Meet the makers behind Sabbara CharityPublished on June 8, 2021 4 min read
Sabbara is a charity and social enterprise dedicated to supporting the most vulnerable Syrian women facing extreme poverty. Not only does Sabbara empower Syrian women through drama therapy, women's rights workshops and training and skills development; they also create employment through knitting clubs and the sales of embroidered makes. Here Itab Azzam, Co founder and Director, shares her story.
We don’t want charity, we want to work.
“We don’t want charity, we want to work”. It was 2011, and families had started arriving in my area of Syria displaced by fighting in other parts of the country. My sister-in-law was working on the front line, gathering and giving out blankets and food. But when one woman said these words to her, she and I knew we had to do more.
We started training women in traditional Syrian embroidery, as well as knitting and crochet, and selling the incredible pieces that they made such as cushions, bags and shawls. We called our social enterprise Sabbara, which is the Arabic word for cactus; but also in slang means a strong, resilient woman. That was 10 years ago. We never thought that we would still be needed now – but we are needed more than ever.
Fast-forward to 2021 and we are now supporting more than 50 displaced Syrian women and their families through our knitting and embroidery clubs. Making just four Sabbara cushions a month enables a refugee woman to pay for rent, food and schooling for her children. And the quality and design are stunning - drawing on traditional Syrian patterns with a modern twist for a truly beautiful result.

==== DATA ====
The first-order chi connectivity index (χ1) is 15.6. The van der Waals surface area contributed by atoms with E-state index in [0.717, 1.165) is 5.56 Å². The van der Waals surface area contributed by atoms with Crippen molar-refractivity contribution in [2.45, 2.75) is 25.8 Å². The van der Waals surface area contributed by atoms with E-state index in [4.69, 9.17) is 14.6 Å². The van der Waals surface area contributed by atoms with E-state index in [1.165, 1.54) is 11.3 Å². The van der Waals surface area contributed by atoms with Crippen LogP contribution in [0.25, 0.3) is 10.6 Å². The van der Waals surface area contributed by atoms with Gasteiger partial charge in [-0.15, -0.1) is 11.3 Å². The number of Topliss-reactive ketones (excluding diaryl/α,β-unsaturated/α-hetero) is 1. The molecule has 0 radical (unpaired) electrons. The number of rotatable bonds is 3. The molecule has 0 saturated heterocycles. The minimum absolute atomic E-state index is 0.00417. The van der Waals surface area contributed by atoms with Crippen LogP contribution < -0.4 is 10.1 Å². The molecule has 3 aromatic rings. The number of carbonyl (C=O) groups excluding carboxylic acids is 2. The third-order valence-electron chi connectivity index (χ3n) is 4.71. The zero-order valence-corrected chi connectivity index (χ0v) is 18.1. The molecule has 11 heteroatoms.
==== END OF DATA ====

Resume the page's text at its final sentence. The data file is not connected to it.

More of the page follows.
But our impact goes way beyond the economic. The women that we work with have all lost their homes in the war; many have lost loved ones to violence; all have known great fear and sadness. Through our knitting clubs, these uprooted women can talk and share and form new supportive friendships, while focusing on one stitch at a time in a meditative process through which trauma can be expressed as creativity.
In the words of one of our artisans, Nariman: “This work got me out of a crisis psychologically and financially. I love the work and enjoy being creative. I love the friends I made through the knitting club. Every week I count the days till the next one.”
LoveCrafts very generously donated us a lot of yarn earlier this year. The women were so happy when they unpacked the boxes - we really felt the love. Our knitting clubs have used the wool to make warm woolly shawls and delicate crochet scarves (some of which are on sale via our website), as well as blankets and warm clothes for the refugee community - it gets very cold in winter and many people have to face the snow in tents.
Covid has only made the situation worse for displaced Syrian families. Lockdowns have increased unemployment, while hyperinflation has made the cost of basic foods over 400% higher than a year ago. This has been a real challenge for us to continue to support our families while our own costs have gone up. But we know that they are relying on us, so we refuse to give up.
How can LoveCrafts makers support Sabbara?
There are three ways that LoveCrafts makers can support Sabbara’s refugee women and their families. Firstly, consider Sabbara cushions, bags and shawls for yourself or for meaningful gifts – they are presents that really give twice. You can also donate or sponsor an artisan – we’re a tiny organisation where every penny goes where it's most needed.
Finally, please spread the word – follow us on Instagram, share our story on social and don't forget to tell your friends and family. It’s easy to feel powerless against the scale of the disaster that is the Syrian conflict, but these things really make a difference.